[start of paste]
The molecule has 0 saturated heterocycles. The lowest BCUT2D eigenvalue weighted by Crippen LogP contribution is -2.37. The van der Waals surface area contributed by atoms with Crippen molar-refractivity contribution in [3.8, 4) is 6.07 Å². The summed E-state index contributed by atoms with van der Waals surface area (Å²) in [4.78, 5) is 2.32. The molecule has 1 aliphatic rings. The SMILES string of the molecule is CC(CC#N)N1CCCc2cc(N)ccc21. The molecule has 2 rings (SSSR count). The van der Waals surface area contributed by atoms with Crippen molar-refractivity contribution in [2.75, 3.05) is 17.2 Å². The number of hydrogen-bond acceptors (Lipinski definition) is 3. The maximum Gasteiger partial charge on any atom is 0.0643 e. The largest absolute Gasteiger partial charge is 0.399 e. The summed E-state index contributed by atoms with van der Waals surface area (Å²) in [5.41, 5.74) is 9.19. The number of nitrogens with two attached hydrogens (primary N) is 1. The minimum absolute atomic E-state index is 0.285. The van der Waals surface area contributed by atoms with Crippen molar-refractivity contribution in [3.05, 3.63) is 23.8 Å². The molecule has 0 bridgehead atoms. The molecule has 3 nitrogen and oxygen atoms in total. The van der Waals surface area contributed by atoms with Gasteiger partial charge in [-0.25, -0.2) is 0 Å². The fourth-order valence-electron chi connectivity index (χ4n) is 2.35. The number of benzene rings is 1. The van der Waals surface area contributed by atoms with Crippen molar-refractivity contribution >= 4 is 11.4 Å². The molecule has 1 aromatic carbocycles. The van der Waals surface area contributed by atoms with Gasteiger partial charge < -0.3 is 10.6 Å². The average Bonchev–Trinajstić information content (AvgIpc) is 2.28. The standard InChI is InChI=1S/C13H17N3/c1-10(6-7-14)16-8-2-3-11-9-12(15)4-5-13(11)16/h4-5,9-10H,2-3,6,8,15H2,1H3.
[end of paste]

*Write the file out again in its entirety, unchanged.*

The molecule has 0 saturated heterocycles. The lowest BCUT2D eigenvalue weighted by Crippen LogP contribution is -2.37. The van der Waals surface area contributed by atoms with Crippen molar-refractivity contribution in [3.8, 4) is 6.07 Å². The summed E-state index contributed by atoms with van der Waals surface area (Å²) in [4.78, 5) is 2.32. The molecule has 1 aliphatic rings. The SMILES string of the molecule is CC(CC#N)N1CCCc2cc(N)ccc21. The molecule has 2 rings (SSSR count). The van der Waals surface area contributed by atoms with Crippen molar-refractivity contribution in [2.75, 3.05) is 17.2 Å². The number of hydrogen-bond acceptors (Lipinski definition) is 3. The maximum Gasteiger partial charge on any atom is 0.0643 e. The largest absolute Gasteiger partial charge is 0.399 e. The summed E-state index contributed by atoms with van der Waals surface area (Å²) in [5.41, 5.74) is 9.19. The number of nitrogens with two attached hydrogens (primary N) is 1. The minimum absolute atomic E-state index is 0.285. The van der Waals surface area contributed by atoms with Crippen molar-refractivity contribution in [3.05, 3.63) is 23.8 Å². The molecule has 0 bridgehead atoms. The molecule has 3 nitrogen and oxygen atoms in total. The van der Waals surface area contributed by atoms with Gasteiger partial charge in [-0.25, -0.2) is 0 Å². The fourth-order valence-electron chi connectivity index (χ4n) is 2.35. The number of benzene rings is 1. The van der Waals surface area contributed by atoms with Crippen molar-refractivity contribution >= 4 is 11.4 Å². The molecule has 1 aromatic carbocycles. The van der Waals surface area contributed by atoms with Gasteiger partial charge < -0.3 is 10.6 Å². The average Bonchev–Trinajstić information content (AvgIpc) is 2.28. The standard InChI is InChI=1S/C13H17N3/c1-10(6-7-14)16-8-2-3-11-9-12(15)4-5-13(11)16/h4-5,9-10H,2-3,6,8,15H2,1H3.